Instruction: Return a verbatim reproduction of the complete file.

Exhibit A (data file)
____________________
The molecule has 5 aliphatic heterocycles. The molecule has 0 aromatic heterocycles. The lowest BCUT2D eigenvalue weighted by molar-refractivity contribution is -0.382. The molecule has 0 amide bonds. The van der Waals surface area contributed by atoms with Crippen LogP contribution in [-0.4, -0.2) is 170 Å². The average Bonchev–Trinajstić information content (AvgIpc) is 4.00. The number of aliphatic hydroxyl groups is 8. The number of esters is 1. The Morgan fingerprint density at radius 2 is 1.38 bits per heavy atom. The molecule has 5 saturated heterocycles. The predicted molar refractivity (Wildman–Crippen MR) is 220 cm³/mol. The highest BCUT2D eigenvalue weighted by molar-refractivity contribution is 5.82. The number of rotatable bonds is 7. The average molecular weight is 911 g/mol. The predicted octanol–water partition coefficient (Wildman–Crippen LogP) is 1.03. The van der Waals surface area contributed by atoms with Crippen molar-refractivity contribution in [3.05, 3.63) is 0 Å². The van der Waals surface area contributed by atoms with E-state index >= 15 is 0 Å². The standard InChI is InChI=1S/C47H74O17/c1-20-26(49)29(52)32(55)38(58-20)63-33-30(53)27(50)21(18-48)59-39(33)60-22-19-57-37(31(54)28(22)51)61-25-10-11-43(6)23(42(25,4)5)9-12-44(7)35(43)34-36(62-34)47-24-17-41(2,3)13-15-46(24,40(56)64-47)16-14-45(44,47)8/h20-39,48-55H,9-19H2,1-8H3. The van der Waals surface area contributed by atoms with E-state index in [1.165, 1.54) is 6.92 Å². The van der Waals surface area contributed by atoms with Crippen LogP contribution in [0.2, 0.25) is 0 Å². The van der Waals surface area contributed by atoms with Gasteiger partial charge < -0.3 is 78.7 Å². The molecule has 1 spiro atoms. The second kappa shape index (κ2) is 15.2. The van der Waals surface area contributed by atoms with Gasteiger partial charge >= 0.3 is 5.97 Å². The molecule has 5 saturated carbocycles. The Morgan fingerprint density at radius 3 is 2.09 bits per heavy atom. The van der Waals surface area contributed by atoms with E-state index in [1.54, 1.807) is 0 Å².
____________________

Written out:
The molecule has 5 aliphatic heterocycles. The molecule has 0 aromatic heterocycles. The lowest BCUT2D eigenvalue weighted by molar-refractivity contribution is -0.382. The molecule has 0 amide bonds. The van der Waals surface area contributed by atoms with Crippen LogP contribution in [-0.4, -0.2) is 170 Å². The average Bonchev–Trinajstić information content (AvgIpc) is 4.00. The number of aliphatic hydroxyl groups is 8. The number of esters is 1. The Morgan fingerprint density at radius 2 is 1.38 bits per heavy atom. The molecule has 5 saturated heterocycles. The predicted molar refractivity (Wildman–Crippen MR) is 220 cm³/mol. The highest BCUT2D eigenvalue weighted by molar-refractivity contribution is 5.82. The number of rotatable bonds is 7. The average molecular weight is 911 g/mol. The predicted octanol–water partition coefficient (Wildman–Crippen LogP) is 1.03. The van der Waals surface area contributed by atoms with Crippen molar-refractivity contribution in [3.05, 3.63) is 0 Å². The van der Waals surface area contributed by atoms with E-state index >= 15 is 0 Å². The standard InChI is InChI=1S/C47H74O17/c1-20-26(49)29(52)32(55)38(58-20)63-33-30(53)27(50)21(18-48)59-39(33)60-22-19-57-37(31(54)28(22)51)61-25-10-11-43(6)23(42(25,4)5)9-12-44(7)35(43)34-36(62-34)47-24-17-41(2,3)13-15-46(24,40(56)64-47)16-14-45(44,47)8/h20-39,48-55H,9-19H2,1-8H3. The van der Waals surface area contributed by atoms with E-state index in [1.165, 1.54) is 6.92 Å². The van der Waals surface area contributed by atoms with Crippen LogP contribution in [0.2, 0.25) is 0 Å². The van der Waals surface area contributed by atoms with Gasteiger partial charge < -0.3 is 78.7 Å². The molecule has 1 spiro atoms. The second kappa shape index (κ2) is 15.2. The van der Waals surface area contributed by atoms with Gasteiger partial charge >= 0.3 is 5.97 Å². The molecule has 5 saturated carbocycles. The Morgan fingerprint density at radius 3 is 2.09 bits per heavy atom. The van der Waals surface area contributed by atoms with E-state index in [1.54, 1.807) is 0 Å².